But the stuff that does work, works as fantastically as ever, with little or no fault once you get over the initial hump, that being the first ten hours or so. There comes a point when Link gains the ability to transform at will, which does wonders to rid Twilight of its biggest flaw. Not only does this keep the game from forcing players into lengthy non-human segments, but it allows you to more delicately appreciate the simple joys that the wolf provides, like following scent trails and digging holes through walls. It is at this point that the wolf mechanic works for the game, not against it, and that’s when Twilight becomes the full-blown masterpiece it was meant to be.
Ocarina’s most notorious dungeon was the Water Temple, which had players continuously changing water levels to get to the finish line. I could probably complete the dungeon blindfolded at this point, and yet I still marvel at the mastery of its design, and wondered if Nintendo would try to outdo it in what could loosely be called the sequel. Ladies and gentlemen, Nintendo has created a water temple to end all water temples. This one, which is located in roughly the same place, is a nightmarish labyrinth of rotating stairways and crisscrossing canals. That it’s only the third dungeon in the game (out of around ten) is quite an omen; later dungeons have you scaling the walls with a device not unlike Metroid’s spider ball, slinging across bottomless abysses like Spider-man, and participating in the most epic boss battles the Zelda series has ever seen.
It’s also worth noting that the battle system has been taken to a new level thanks to an array of unlockable sword techniques that help the combat evolve beyond the simple button-mashing that (realistically) it was before. Counter attacks – which turn a well timed button press into a dazzling one-hit kill – are back and come in several varieties, along with a shield bash and that sweet downward stab Link always used in Super Smash Bros. And with all this emphasis on Epona, it’s only appropriate that Link is made to draw his sword on horseback for the first time as well, and there are a number of well executed sequences that take advantage of this new mechanic.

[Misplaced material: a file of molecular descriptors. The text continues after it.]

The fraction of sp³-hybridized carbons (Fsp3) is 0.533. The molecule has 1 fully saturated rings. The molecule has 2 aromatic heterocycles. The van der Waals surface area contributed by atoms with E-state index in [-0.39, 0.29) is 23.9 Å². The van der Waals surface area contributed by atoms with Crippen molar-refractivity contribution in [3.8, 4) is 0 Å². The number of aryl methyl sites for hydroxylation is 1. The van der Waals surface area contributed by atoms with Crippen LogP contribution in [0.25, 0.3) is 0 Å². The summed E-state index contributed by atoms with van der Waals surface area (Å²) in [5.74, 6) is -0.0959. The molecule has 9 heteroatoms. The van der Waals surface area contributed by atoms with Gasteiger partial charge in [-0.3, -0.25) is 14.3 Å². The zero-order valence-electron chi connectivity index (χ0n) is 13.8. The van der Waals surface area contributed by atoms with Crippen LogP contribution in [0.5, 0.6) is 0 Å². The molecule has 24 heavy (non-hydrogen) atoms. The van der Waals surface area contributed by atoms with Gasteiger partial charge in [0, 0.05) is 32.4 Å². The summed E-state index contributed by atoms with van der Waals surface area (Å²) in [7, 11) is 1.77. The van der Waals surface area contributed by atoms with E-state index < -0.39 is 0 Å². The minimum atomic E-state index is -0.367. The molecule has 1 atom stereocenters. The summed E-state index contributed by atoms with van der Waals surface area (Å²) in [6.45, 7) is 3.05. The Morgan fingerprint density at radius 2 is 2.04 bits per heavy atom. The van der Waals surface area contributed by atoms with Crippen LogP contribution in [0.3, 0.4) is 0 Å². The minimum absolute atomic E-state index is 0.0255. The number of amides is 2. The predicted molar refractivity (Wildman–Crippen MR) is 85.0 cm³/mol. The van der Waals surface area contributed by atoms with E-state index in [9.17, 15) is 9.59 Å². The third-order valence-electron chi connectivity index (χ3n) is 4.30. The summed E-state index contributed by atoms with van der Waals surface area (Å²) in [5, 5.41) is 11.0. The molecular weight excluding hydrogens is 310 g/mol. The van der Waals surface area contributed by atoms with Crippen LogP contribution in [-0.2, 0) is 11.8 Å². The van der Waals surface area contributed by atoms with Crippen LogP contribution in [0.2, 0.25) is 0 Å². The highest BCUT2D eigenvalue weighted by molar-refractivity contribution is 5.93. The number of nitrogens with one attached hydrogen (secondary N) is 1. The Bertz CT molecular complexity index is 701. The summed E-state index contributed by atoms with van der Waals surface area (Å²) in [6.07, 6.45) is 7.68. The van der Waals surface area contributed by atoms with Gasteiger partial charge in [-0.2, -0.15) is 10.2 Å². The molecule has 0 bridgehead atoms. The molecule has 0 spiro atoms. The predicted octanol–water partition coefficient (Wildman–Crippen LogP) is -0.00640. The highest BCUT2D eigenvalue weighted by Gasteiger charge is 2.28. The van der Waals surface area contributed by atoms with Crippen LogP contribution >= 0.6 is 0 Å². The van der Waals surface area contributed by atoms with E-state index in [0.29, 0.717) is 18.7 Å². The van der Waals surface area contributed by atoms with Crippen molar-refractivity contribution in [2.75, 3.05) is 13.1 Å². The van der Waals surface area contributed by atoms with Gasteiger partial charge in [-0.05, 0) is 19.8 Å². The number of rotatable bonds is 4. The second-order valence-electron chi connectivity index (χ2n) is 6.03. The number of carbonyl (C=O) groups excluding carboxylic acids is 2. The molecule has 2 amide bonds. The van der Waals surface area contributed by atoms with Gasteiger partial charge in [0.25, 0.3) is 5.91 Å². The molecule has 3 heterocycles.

Basically, every area of the Zelda universe has been magnified with Twilight. On a visual level, the game proves you don’t have to blow Link’s head out of proportion to give his world character; aurally, the lack of voice acting is made up for by the stellar soundtrack, which seamlessly mixes classic themes with bold new ones. It is, in nearly every way, a bigger, longer, deeper, and more beautiful experience than Zelda has ever provided for us.
The only exception is the plot, which unfortunately feels like a step backwards. Here you’re given two of the most potentially interesting characters in the history of the series – Midna, the compassionate ally, and Zant, the brooding, Sith-like villain – and they’re given nothing to do. What do we get instead? Hours upon hours of downtime, and some predictable misdirection when it comes to the final boss. (Hint: It might be Ganondorf.) A few moments of cinematic brilliance don’t make up for all this dead space. Get to work on that, Nintendo, and maybe then you’ll have that perfect Zelda game we’ve all been waiting for. Until then, well, I sure feel like an asshole for complaining.